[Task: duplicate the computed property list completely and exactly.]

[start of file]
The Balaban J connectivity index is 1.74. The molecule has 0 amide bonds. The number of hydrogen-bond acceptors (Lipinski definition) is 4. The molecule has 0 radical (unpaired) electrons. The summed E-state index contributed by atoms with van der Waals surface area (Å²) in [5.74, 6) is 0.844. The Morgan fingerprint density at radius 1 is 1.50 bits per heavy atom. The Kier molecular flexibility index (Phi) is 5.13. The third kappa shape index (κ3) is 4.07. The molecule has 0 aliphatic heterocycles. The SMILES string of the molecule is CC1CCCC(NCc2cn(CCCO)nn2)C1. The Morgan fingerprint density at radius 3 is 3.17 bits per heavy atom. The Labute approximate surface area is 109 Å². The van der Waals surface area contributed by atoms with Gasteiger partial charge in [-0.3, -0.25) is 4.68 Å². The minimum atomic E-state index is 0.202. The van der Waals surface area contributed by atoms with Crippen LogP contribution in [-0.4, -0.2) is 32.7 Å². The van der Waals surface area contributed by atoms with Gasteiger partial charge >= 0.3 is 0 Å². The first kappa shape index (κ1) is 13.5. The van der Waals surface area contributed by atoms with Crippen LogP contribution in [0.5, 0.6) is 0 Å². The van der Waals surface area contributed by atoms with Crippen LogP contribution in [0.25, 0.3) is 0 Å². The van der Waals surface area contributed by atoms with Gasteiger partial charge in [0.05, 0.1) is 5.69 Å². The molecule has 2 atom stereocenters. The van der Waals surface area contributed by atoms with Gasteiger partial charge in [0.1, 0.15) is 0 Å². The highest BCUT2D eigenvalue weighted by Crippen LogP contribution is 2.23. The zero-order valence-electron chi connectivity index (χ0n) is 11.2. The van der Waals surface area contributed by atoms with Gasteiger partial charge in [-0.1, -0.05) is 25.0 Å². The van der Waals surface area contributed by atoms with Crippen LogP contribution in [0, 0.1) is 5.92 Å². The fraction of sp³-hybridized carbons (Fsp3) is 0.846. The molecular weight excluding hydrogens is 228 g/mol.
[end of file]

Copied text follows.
The Balaban J connectivity index is 1.74. The molecule has 0 amide bonds. The number of hydrogen-bond acceptors (Lipinski definition) is 4. The molecule has 0 radical (unpaired) electrons. The summed E-state index contributed by atoms with van der Waals surface area (Å²) in [5.74, 6) is 0.844. The Morgan fingerprint density at radius 1 is 1.50 bits per heavy atom. The Kier molecular flexibility index (Phi) is 5.13. The third kappa shape index (κ3) is 4.07. The molecule has 0 aliphatic heterocycles. The SMILES string of the molecule is CC1CCCC(NCc2cn(CCCO)nn2)C1. The Morgan fingerprint density at radius 3 is 3.17 bits per heavy atom. The Labute approximate surface area is 109 Å². The van der Waals surface area contributed by atoms with Gasteiger partial charge in [-0.3, -0.25) is 4.68 Å². The minimum atomic E-state index is 0.202. The van der Waals surface area contributed by atoms with Crippen LogP contribution in [-0.4, -0.2) is 32.7 Å². The van der Waals surface area contributed by atoms with Gasteiger partial charge >= 0.3 is 0 Å². The first kappa shape index (κ1) is 13.5. The van der Waals surface area contributed by atoms with Crippen LogP contribution in [0.5, 0.6) is 0 Å². The van der Waals surface area contributed by atoms with Crippen LogP contribution in [0.25, 0.3) is 0 Å². The van der Waals surface area contributed by atoms with Gasteiger partial charge in [0.05, 0.1) is 5.69 Å². The molecule has 2 atom stereocenters. The van der Waals surface area contributed by atoms with Gasteiger partial charge in [0.1, 0.15) is 0 Å². The highest BCUT2D eigenvalue weighted by Crippen LogP contribution is 2.23. The zero-order valence-electron chi connectivity index (χ0n) is 11.2. The van der Waals surface area contributed by atoms with Gasteiger partial charge in [-0.1, -0.05) is 25.0 Å². The van der Waals surface area contributed by atoms with Crippen LogP contribution in [0, 0.1) is 5.92 Å². The fraction of sp³-hybridized carbons (Fsp3) is 0.846. The molecular weight excluding hydrogens is 228 g/mol.